In an unpopular heavyweight division starving for new talent, Cruiserweights David Haye and Tomasz Adamek moved up in hopes of bringing some excitement to a division ignored by American boxing fans. The Klitschko brothers – Vitali and Wladimir stand head and shoulders above the rest of the field and general interest in the division reached an all-time low. July’s Wladimir Klitschko-David Haye bout was the first heavyweight championship bout aired by HBO since late 2009. It was made clear that HBO was not interested in airing a Klitschko fight that did not include Haye or Adamek as an opponent.
HBO got their wish, but not what they hoped for when Haye and Wladimir Klitschko met in July. HBO will air its second Klitschko title fight on Saturday, this time featuring older brother Vitali taking on former light heavyweight and cruiserweight champion Tomasz Adamek.
Leading up to Saturday’s big fight, Adamek’s opponents – unheralded Vinny Maddalone and a washed up Kevin McBride, have not given fans much to hope for in terms of upsetting the established order in the heavyweight division. It is Adamek’s body of work as a heavyweight as a whole, rather, that one can look at and conjure up a scenario in which Adamek has a snowball’s chance in hell at victory.
Adamek’s first test at heavyweight came against fellow Pole and former heavyweight title challenger, Andrew Golota. Giving up 3 inches in height and over 40 pounds, Adamek used his feet and superior hand speed to rack up points en route to a fifth-round stoppage over the faded Golota.
The following year Adamek took on former Olympic heavyweight hopeful and fringe contender, Jason Estrada. No one will confuse Estrada for an elite heavyweight contender at this point, having lost his last two, including his fight with Adamek, but his speed and comparable size gave Adamek a different puzzle to solve. Adamek easily handled the sometimes wild flurries of Estrada over 12 rounds, winning a comfortable unanimous decision victory.
The stiffest test of Adamek’s heavyweight career came in April 2010 against former title challenger Chris Arreola. Adamek, hoping to rise up the heavyweight rankings and earn a shot at a heavyweight title, and Arreola, who hoped to return to form and earn a second shot at a title, battled over 12 hard-fought rounds. In the end, Adamek’s superior conditioning allowed him to land his shots and move before Arreola’s slower arm punches could land.
When Adamek fought Michael Grant last August, he showed he could withstand big heavyweight shots and bang with a bigger man. Grant is a shell of what he was once thought to be. At one point in his career he was called a possible successor to Lennox Lewis. Those sentiments were quickly dispelled by Lewis himself, in 2000. Grant was knocked out by Lewis in 2 rounds, and followed that performance up with another knockout loss to Jameel McCline in his next fight.
If you take a look at Adamek’s heavyweight resume, you won’t find a win over a complete opponent. Each opponent, whether by design or by chance, allowed Adamek to test his skill against a different type of fighter. Against Golota he kept his distance and picked Golota apart from a distance. Against Estrada he was able to focus on a more varied attack, matching speed against speed while banging away at Estrada’s body to slow him down and set up combinations upstairs. Arreola was the closest thing to a complete fighter to have been beaten by Adamek. His power and above average combination punching were offset in the end by poor conditioning, however. Michael Grant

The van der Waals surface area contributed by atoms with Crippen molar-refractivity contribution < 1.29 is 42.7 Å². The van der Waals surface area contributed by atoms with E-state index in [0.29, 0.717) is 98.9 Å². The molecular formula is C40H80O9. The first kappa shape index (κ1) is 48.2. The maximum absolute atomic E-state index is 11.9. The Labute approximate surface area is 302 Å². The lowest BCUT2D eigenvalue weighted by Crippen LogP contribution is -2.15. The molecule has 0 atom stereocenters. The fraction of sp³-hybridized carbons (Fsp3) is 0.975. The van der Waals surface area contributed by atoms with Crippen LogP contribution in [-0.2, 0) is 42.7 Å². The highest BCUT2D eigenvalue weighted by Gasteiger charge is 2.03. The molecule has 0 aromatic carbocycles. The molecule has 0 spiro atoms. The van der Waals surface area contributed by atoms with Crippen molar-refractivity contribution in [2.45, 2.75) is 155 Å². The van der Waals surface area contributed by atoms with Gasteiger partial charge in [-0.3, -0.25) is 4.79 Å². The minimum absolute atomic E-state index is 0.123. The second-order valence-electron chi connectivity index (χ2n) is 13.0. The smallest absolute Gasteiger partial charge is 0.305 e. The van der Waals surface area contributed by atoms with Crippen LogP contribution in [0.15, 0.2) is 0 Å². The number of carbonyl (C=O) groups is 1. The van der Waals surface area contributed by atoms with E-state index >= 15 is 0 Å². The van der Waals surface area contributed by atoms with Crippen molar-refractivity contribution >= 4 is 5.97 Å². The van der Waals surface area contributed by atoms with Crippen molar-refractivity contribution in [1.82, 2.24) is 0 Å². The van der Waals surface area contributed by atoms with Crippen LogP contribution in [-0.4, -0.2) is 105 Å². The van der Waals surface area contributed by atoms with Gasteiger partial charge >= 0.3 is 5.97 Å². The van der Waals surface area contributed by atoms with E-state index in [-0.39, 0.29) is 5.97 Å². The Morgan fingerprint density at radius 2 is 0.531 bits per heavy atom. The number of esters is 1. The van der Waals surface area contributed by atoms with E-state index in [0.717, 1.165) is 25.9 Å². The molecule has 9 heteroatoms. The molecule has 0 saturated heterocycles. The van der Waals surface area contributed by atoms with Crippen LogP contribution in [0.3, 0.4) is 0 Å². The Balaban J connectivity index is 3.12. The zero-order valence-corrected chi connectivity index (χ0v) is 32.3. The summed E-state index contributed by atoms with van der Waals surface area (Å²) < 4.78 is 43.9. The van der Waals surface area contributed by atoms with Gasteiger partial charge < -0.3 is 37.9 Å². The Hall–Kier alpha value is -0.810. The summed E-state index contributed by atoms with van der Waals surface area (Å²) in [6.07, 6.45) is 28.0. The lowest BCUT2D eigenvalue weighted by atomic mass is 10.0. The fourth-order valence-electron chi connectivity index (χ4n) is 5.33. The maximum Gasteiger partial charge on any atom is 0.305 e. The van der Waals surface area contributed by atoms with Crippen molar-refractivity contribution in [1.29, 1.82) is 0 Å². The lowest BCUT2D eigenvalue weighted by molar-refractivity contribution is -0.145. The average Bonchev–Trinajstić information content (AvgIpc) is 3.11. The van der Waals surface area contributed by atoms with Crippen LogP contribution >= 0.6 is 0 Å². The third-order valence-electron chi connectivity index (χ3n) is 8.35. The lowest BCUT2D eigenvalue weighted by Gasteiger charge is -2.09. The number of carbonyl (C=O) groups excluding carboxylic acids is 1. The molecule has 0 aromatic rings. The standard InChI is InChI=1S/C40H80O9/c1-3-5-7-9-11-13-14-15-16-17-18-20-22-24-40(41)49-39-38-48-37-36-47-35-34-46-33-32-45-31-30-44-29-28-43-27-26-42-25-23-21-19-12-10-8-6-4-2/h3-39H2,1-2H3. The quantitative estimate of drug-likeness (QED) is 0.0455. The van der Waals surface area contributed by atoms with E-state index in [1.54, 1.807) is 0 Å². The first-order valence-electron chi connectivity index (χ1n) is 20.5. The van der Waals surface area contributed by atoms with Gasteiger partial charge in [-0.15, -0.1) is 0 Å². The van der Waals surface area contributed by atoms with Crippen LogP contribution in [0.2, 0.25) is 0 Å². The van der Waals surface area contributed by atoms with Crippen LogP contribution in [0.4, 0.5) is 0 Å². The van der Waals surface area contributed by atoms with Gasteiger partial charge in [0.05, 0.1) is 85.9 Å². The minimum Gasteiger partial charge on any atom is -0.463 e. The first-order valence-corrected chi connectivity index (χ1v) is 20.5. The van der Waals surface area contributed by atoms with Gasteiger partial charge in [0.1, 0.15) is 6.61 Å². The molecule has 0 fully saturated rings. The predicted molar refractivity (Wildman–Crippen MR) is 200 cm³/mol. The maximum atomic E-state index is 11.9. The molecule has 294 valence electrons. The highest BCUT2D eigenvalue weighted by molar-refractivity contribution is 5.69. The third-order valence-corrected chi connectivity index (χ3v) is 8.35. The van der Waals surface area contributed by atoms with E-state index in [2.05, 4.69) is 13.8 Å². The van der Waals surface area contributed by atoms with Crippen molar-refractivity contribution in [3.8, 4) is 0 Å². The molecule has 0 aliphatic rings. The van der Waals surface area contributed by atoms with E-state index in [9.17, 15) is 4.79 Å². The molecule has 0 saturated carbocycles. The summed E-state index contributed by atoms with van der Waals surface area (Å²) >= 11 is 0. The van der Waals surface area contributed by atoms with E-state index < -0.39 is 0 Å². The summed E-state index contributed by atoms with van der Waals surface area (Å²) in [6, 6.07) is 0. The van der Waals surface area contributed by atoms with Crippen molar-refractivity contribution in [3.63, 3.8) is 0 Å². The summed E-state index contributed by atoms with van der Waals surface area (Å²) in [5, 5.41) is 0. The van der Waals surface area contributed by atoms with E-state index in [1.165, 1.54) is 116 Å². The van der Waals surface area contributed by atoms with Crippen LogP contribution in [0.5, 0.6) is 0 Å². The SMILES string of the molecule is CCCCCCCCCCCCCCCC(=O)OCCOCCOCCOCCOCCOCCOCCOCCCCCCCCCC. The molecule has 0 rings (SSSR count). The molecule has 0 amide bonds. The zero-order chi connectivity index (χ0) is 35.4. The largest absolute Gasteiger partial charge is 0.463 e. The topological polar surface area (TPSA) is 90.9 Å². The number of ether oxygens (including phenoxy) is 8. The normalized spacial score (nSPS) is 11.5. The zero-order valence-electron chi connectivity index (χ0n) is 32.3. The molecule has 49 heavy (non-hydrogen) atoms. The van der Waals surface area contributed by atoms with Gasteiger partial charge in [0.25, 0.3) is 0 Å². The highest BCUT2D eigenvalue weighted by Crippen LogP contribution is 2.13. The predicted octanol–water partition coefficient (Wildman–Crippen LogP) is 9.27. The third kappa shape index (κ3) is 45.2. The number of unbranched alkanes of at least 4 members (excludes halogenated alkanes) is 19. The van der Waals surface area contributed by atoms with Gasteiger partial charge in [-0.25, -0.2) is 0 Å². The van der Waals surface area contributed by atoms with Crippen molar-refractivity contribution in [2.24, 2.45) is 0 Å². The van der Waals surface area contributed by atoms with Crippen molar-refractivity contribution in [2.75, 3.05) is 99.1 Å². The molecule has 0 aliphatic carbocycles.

Tomasz Adamek (44-1, 28 KOs) will get his big shot at heavyweight glory on Saturday September 10, when WBC heavyweight champion Vitali Klitschko (42-2, 39 KOs) comes to Stadion Miejski in Wroclaw, Poland, Adamek’s birth nation. More than 40,000 fans are expected to be in attendance to watch their hero challenge one of the two iron-fisted heavyweight rulers.
Vitali Klitschko, now 40, who arguably hasn’t lost a round since his 2003 slugfest with then-heavyweight kingpin Lennox Lewis, comes to Poland riding a 7-fight winning streak. Known as the more rugged of the Klitschko brothers, the unorthodox and awkward Klitschko has scored knockouts in all but three of his victories. Standing 6 feet and 8 inches tall and possessing a jab as powerful as some men’s straight rights, Klitschko presents a nigh-insurmountable challenge.
Will Adamek be able to stay away from Klitschko’s powerful right hand and get inside of his jab often enough to outpoint the Ukrainian giant? Conventional wisdom points to the negative, but Adamek remains undaunted and has offered his assurances that the WBC title will not leave Poland.
While most see Adamek’s chances at victory about the same as walking away from a hunting trip with Dick Cheney without buckshot in your face and chest, the outlook doesn’t have to be that bleak. Adamek will have to take lessons learned from his early fights as a heavyweight and put the pieces together to form the perfect game plan. Only then might we again see a true heavyweight champion not named Klitschko.
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